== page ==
It may be the perfect time for you to skip specific goals about food and instead simply hit the “Reset” button. Like an electronic device, that button will troubleshoot and get you back on track. With food, that “reset” starts by balancing your glucose levels.
Here’s how it works: When you eat sugary foods (whether it’s high fructose corn syrup or a refined carb like white bread or pasta), a surge of insulin is dumped into your blood stream where it’s eventually converted to fat.
The good news: some simple tricks exist to get your food habits, glucose and energy levels under control. Just follow my Recipe For A Full-Body Reset:
1) Find Fiberful Foods. Research has proven that fiber intake can result in significant improvements to glucose balance, AND can be a powerful tool for weight loss. Not convinced? Studies suggest that an extra 14 grams per day may cause the body to absorb 10 percent fewer calories. For delicious and fiberful food recipes, check out my “Feed Muscle Shrink Fat” book.
2) Eat Less, More Often. Eating small meals every three to four hours keeps your metabolism running in high gear, glucose levels balanced, and energy levels maximized. You won’t feel ravenous, or overly full. You’ll feel just right.
3) Think historically, not calorically. Consider your past habits: Have you ever really been able to have just ONE cookie? Identify your trigger points with food. I know a woman whose relationship with chocolate got so out of control that, at one point, she had to ban it from her kitchen altogether. (Hint: She’s the person writing this article.)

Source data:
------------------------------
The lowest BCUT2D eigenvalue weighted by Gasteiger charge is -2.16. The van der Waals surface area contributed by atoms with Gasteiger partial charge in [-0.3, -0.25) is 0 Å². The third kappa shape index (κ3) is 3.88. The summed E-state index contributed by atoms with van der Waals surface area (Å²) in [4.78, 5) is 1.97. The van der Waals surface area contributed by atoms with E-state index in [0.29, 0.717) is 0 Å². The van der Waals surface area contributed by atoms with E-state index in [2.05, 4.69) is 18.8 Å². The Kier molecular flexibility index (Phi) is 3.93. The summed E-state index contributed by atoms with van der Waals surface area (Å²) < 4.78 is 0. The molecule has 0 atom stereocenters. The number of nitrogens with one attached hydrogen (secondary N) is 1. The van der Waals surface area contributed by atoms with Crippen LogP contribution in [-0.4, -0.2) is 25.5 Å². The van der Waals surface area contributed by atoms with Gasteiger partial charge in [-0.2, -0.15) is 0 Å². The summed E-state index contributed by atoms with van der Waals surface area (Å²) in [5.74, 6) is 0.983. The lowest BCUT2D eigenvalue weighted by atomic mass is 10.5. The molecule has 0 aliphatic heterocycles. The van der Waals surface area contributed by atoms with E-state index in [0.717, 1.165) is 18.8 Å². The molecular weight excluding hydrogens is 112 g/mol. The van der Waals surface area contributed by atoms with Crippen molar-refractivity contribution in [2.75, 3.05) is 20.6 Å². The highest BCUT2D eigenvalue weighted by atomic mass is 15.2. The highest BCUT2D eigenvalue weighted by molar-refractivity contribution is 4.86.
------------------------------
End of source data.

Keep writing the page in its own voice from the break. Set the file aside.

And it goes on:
4) Detach mood from food. Don’t underestimate the impact of emotional eating. Yes, certain sweet or savory comfort foods will always be tempting – but before you reach for them, check in with yourself, and ask: Am I really craving this, or am I just bored, stressed, or upset?
5) Get moving. There’s no way around it: Food is only one part of a proper “Reset.” Exercise is another key factor – not only for weight loss and overall well-being, but it has a profound effect on glucose levels. In one recent study of Hispanic men and women, 16 weeks of strength training produced dramatic improvements in sugar control that are comparable to taking diabetes medication. Sounds like a terrific recipe for a reset to me.